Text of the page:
Partitions & Sizes

It is recommended that you choose a Time Machine destination that’s roughly two-to-four times the size of the drive you are backing up. If you don’t foresee yourself needing access to years of backups then you can reduce this as you see fit, though you shouldn’t go too much smaller than double the size of your drive.

For my own 256GB MacBook Pro, I chose a 512GB partition on a 2TB drive, leaving 1.25TB left to play with for file storage purposes.

Partitioning Your Drive

1. Connect the external hard drive you wish to use to your Mac and launch Disk Utility, either using Spotlight or by navigating to Applications > Utilities.

2. Select the drive you would like to use from the list on the left. Under the Erase tab choose “Mac OS Extended (Journaled)” and click Erase (the name isn’t important) then confirm your changes.

3. Once complete, head to the Partition tab and under the Partition Layout drop-down menu choose “2 Partitions”. Drag the divider to set the size you want, or enter it directly into the Size field.

4. For your Time Machine partition, make sure the “Mac OS Journaled (Extended)” file system is selected. “exFAT” or “Windows NT Filesystem” (if available) are both ideal for your storage partition, but you should read our guide to choosing a file system From FAT To NTFS To ZFS: File Systems Demystified [MakeUseOf Explains] From FAT To NTFS To ZFS: File Systems Demystified [MakeUseOf Explains] Do you really know what your hard drive does whenever you read a file from it or write one to it? Our hard drives can now store massive amounts of data, and that massive space... Read More  if you’re not sure.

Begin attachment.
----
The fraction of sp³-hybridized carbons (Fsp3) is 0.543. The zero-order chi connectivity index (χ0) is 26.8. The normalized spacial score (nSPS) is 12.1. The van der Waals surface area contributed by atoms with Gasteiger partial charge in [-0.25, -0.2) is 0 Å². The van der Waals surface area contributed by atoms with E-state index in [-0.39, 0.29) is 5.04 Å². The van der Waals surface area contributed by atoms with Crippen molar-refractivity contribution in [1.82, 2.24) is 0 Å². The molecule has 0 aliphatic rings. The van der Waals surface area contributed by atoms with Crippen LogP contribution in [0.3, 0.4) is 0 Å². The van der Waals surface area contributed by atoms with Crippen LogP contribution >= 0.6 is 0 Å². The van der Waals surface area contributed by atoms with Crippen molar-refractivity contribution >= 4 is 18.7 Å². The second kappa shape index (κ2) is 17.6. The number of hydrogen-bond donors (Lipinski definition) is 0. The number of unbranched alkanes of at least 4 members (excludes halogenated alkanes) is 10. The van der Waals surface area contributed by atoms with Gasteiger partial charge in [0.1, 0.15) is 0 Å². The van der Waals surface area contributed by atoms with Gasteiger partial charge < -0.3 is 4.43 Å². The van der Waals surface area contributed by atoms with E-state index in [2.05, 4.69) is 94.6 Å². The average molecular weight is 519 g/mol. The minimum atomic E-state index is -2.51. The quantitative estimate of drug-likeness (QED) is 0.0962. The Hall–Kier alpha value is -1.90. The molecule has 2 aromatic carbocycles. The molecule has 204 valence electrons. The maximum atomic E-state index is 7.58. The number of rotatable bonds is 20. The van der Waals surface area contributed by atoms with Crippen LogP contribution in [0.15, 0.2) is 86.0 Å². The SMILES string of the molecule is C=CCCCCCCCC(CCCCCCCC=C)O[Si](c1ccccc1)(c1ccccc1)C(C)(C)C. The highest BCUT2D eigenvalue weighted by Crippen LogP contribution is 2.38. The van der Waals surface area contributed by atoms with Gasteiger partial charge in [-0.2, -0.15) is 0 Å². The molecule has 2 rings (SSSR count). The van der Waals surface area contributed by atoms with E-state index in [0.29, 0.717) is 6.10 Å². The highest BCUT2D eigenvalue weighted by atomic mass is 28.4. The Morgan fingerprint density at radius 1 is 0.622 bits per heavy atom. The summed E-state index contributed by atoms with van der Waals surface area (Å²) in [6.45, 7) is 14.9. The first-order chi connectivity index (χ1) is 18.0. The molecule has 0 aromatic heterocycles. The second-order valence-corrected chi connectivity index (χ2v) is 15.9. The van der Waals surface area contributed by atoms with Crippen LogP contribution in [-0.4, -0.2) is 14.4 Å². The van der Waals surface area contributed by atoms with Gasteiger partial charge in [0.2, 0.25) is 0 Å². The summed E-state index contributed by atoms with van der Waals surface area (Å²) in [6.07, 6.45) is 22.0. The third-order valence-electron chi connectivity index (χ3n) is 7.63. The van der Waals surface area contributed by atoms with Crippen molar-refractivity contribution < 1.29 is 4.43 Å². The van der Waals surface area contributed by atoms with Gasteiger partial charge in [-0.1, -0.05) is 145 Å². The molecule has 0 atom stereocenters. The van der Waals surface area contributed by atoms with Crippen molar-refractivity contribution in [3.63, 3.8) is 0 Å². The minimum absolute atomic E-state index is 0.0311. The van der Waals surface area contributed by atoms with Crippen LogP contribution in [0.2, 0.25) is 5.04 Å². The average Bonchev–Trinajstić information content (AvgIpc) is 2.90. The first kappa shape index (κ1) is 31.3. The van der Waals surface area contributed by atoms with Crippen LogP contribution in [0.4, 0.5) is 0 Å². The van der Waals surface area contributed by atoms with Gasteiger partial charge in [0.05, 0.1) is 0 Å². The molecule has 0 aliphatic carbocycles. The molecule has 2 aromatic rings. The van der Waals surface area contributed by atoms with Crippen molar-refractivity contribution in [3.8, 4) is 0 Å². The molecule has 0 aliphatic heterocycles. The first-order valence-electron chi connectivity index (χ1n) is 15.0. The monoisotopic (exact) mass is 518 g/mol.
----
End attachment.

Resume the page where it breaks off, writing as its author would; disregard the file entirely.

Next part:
5. Name both partitions appropriately so you know what they are, then click Apply followed by Partition in the confirmation dialogue. Once complete you’ll have two “drives” mounted instead of one.

Setting Up Time Machine (Again)

Once you’ve erased and partitioned your drive, you’ll have to point Time Machine at its new backup location:

1. Open System Preferences and choose Time Machine.

2. Click Select Backup Disk…, choose the partition you just created in the window that appears then click Use Disk.

3. Wait for your first backup to complete before disconnecting the drive. You can also now start using the drive for storage purposes, though be aware transfer speeds will be slower while Time Machine is backing up.

Better Use Your Storage

Putting your available space to better use is a simple case of analysing your demands and expectations. If you don’t need access to five years’ worth of files, and you’re careful about keeping your most precious data safe, then you probably don’t need a huge Time Machine backup. That disk space could be better put to use as external storage for media or documents, and better yet your Time Machine backup will fire each time you connect the drive.

Have you partitioned an older drive for use with Time Machine? Fill us in on your backup solutions in the comments, below.